If you look at the dismantling of the state in Iraq, or the bailout packages imposed on Greece and other European Union members states in recent years, you will notice how well the vulnerable have been protected.     You might, for example have read the latest report by the Catholic charity Caritas, on the impact of IMF/EU-imposed austerity on various European countries.

Among other things Caritas found that reforms designed to promote more ‘efficient’ public administration have resulted in ‘ people with disabilities and pensioners having to wait for months for their allowances and pensions because there is not enough personnel to process all the claims.’

In Greece, the report found   ‘households that could not afford heating during the winter and of some without electricity’, ‘an unprecedented lack of access to social services, including health services’ and ‘serious psychological problems‘, amongst the population, including a high rate of suicides, a 25 percent increase in homelessness, a fall in the birthrate and a rise in still births.

We hope that none of this will happen to your population.   But you must know that if there are negative side effects, we will nevertheless insist that you continue with the treatment, because there is really no other way to make you better.

Here is your prescription.   Have a very pleasant weekend.

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  1. MartinS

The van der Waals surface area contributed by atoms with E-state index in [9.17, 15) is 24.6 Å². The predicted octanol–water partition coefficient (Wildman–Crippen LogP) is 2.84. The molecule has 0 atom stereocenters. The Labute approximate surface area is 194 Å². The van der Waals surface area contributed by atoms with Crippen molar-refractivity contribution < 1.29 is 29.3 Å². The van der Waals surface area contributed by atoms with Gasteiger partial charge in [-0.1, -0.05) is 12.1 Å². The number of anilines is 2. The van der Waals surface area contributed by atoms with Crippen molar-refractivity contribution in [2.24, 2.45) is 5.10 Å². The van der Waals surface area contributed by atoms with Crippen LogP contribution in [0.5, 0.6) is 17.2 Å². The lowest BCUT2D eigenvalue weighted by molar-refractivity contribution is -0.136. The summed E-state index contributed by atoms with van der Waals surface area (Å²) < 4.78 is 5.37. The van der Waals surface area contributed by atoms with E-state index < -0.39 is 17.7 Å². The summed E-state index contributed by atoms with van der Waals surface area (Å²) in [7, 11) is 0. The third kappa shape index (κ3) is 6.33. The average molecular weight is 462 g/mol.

30th Mar 2014 - 10:11 am

    Matt, thanks for another great article. I see in Counterpunch and other places a narrative that goes something like: Putin was obsessed with Sochi security and was distracted. Nevertheless, his move on Crimea completely took the US by surprise. The US strategy for Ukraine was in the hands of rogue neocon elements that Obama couldn’t control, who wanted to drive a wedge between Putin and Obama. I don’t buy this. Putin would have known every last detail of the developments in Ukraine through agents agents/intercepts. Everything about Crimea looked so well-planned that it cannot have been improvised. Similarly, the block US/Europe media tsunami also appeared very well-rehearsed. I would argue that each side correctly predicted the other’s moves. The West wanted to ratchet up pressure on Putin, demonize him and isolate Russia, from the EU but especially from China. The huge worry for the US is of course the dollar, should the BRICS decide to sideline it. I believe the Russian/Chinese responses have been highly coordinated (see the estimable Pepe Escobar’s work). I wondered what your thoughts were?

    • Matt

      30th Mar 2014 - 11:48 am

      Thanks Martin. I don’t have enough information to know whether this murky business was as well-organized and pre-programmed as you suggest, though your explanation certainly sounds more plausible than the ‘rogue neocon/Putin wasn’t looking hypothesis.’ For one thing I haven’t seen any evidence to suggest that ‘rogue neocons’ wielded the kind of power that Counterpunch seems to be suggesting. At the same time it’s never entirely clear to me how governments or ‘deep state’ forces really shape events, or whether they just react to them and try to get what they can out of them. Have you got any links you can send me regarding the Russia/China angle – and other relevant links for that matter?

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About Me

I’m a writer, campaigner and journalist.  My latest book is The Savage Frontier: The Pyrenees in History and the Imagination (New Press/Hurst, 2018).  The Infernal Machine is where I write on politics, history, cinema and other things that interest me.